A biopsy is the first step in the diagnosis of tongue cancer. During a biopsy, a small amount of tissue is taken from the part of the tongue where cancer is suspected. The tissue is sent to a pathologist, who examines it under a microscope and helps to make the diagnosis.
Special x-rays, such as CT scans, MRIs, or PET scan, may be done. These imaging tests provide more details about the cancer. These images can show how deep the cancer is and if it has spread or not. It helps to know the stage of the tongue cancer.
The goals of the treatment of tongue cancer are to:
The stage of the cancer guides your plan of care.
Surgery is the most common treatment for cancers of the tongue. If the cancer is more advanced, radiation, chemotherapy, or both may be used to shrink the tumor before or after surgery to reduce the risk of the cancer coming back.
Glossectomy is the name of the surgery used to remove cancers of the tongue.
For smaller cancers, only part of the tongue may need to be removed (partial glossectomy).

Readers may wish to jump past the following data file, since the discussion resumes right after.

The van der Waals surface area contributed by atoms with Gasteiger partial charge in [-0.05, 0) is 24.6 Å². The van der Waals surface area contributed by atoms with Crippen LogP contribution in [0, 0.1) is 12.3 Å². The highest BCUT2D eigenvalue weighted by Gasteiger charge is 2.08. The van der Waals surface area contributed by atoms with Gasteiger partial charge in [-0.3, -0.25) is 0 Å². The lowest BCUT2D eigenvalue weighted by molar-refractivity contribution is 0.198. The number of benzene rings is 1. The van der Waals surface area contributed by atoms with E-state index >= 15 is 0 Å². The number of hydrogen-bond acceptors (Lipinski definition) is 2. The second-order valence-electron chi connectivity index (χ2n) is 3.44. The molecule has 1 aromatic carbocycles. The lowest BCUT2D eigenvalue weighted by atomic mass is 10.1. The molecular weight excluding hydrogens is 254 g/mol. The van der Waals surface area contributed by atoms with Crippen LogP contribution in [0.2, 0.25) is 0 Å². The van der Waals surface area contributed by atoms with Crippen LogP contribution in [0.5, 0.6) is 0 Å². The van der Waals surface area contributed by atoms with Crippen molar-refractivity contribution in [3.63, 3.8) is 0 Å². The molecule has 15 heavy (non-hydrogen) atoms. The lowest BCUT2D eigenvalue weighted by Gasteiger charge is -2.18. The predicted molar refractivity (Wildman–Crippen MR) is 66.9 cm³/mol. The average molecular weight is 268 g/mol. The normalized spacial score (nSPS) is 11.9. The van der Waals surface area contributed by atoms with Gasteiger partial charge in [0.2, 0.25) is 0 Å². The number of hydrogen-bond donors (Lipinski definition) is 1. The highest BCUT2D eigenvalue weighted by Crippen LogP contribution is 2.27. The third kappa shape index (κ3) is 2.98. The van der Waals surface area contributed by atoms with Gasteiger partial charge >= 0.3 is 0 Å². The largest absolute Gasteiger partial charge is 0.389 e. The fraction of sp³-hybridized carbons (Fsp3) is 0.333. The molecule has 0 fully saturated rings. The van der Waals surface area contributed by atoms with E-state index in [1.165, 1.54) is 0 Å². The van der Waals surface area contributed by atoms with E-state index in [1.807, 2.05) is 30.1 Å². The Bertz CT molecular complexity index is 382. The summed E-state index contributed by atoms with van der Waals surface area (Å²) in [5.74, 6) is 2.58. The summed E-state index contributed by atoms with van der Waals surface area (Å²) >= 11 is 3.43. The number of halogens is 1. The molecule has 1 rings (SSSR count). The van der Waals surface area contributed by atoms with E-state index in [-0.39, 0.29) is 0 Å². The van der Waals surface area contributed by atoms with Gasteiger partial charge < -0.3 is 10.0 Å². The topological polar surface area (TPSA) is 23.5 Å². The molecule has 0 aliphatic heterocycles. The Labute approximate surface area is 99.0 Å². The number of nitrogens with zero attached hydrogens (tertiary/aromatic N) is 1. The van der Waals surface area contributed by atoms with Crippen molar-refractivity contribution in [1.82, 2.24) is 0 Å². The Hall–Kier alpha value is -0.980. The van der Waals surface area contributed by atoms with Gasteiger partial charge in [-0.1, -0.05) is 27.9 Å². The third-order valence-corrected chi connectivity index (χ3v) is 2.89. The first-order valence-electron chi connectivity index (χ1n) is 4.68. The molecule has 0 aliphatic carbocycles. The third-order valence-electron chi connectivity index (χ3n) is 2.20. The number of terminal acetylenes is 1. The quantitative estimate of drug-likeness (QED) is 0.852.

For larger cancers, a more substantial portion of the tongue may need to be taken out.
People who have surgery to remove large tongue cancers may require reconstructive surgery, as well as help from experts trained in rehabilitation for speech, chewing, and swallowing.
We preserve and reconstruct the remaining portion of the tongue using innovative techniques to achieve the best function possible. We frequently perform a radial forearm flap, taking skin from the forearm and the soft tissues underneath or Anterolateral thigh flap from the skin and soft tissue of the thigh area; to rebuild the tongue.